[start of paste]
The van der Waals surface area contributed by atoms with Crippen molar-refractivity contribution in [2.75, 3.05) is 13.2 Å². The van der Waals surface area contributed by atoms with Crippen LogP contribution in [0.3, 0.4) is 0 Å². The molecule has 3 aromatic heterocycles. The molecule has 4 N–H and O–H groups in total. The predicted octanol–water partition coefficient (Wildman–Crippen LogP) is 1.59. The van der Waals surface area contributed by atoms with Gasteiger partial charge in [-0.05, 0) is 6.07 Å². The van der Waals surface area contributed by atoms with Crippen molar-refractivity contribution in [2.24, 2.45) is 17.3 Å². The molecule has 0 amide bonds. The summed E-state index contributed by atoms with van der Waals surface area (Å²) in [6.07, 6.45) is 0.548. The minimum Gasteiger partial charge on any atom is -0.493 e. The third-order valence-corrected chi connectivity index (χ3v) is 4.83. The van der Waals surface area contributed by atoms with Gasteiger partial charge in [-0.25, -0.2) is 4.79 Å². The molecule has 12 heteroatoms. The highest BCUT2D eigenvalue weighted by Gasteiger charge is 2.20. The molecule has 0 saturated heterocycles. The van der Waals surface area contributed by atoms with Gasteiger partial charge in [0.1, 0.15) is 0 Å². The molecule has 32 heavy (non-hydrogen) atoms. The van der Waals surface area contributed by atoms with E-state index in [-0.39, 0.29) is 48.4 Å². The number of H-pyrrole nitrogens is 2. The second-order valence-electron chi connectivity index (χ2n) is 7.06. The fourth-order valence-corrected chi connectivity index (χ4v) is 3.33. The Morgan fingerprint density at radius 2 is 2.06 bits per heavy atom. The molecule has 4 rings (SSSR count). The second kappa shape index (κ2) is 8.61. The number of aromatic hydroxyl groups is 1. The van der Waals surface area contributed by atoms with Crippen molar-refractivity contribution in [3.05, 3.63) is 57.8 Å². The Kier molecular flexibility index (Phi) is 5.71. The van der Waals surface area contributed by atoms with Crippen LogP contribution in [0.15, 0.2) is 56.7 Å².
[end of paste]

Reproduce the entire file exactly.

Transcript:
The van der Waals surface area contributed by atoms with Crippen molar-refractivity contribution in [2.75, 3.05) is 13.2 Å². The van der Waals surface area contributed by atoms with Crippen LogP contribution in [0.3, 0.4) is 0 Å². The molecule has 3 aromatic heterocycles. The molecule has 4 N–H and O–H groups in total. The predicted octanol–water partition coefficient (Wildman–Crippen LogP) is 1.59. The van der Waals surface area contributed by atoms with Gasteiger partial charge in [-0.05, 0) is 6.07 Å². The van der Waals surface area contributed by atoms with Crippen molar-refractivity contribution in [2.24, 2.45) is 17.3 Å². The molecule has 0 amide bonds. The summed E-state index contributed by atoms with van der Waals surface area (Å²) in [6.07, 6.45) is 0.548. The minimum Gasteiger partial charge on any atom is -0.493 e. The third-order valence-corrected chi connectivity index (χ3v) is 4.83. The van der Waals surface area contributed by atoms with Gasteiger partial charge in [-0.25, -0.2) is 4.79 Å². The molecule has 12 heteroatoms. The highest BCUT2D eigenvalue weighted by Gasteiger charge is 2.20. The molecule has 0 saturated heterocycles. The van der Waals surface area contributed by atoms with Gasteiger partial charge in [0.1, 0.15) is 0 Å². The molecule has 32 heavy (non-hydrogen) atoms. The van der Waals surface area contributed by atoms with E-state index in [-0.39, 0.29) is 48.4 Å². The number of H-pyrrole nitrogens is 2. The second-order valence-electron chi connectivity index (χ2n) is 7.06. The fourth-order valence-corrected chi connectivity index (χ4v) is 3.33. The Morgan fingerprint density at radius 2 is 2.06 bits per heavy atom. The molecule has 4 rings (SSSR count). The second kappa shape index (κ2) is 8.61. The number of aromatic hydroxyl groups is 1. The van der Waals surface area contributed by atoms with Crippen molar-refractivity contribution in [3.05, 3.63) is 57.8 Å². The Kier molecular flexibility index (Phi) is 5.71. The van der Waals surface area contributed by atoms with Crippen LogP contribution in [0.15, 0.2) is 56.7 Å².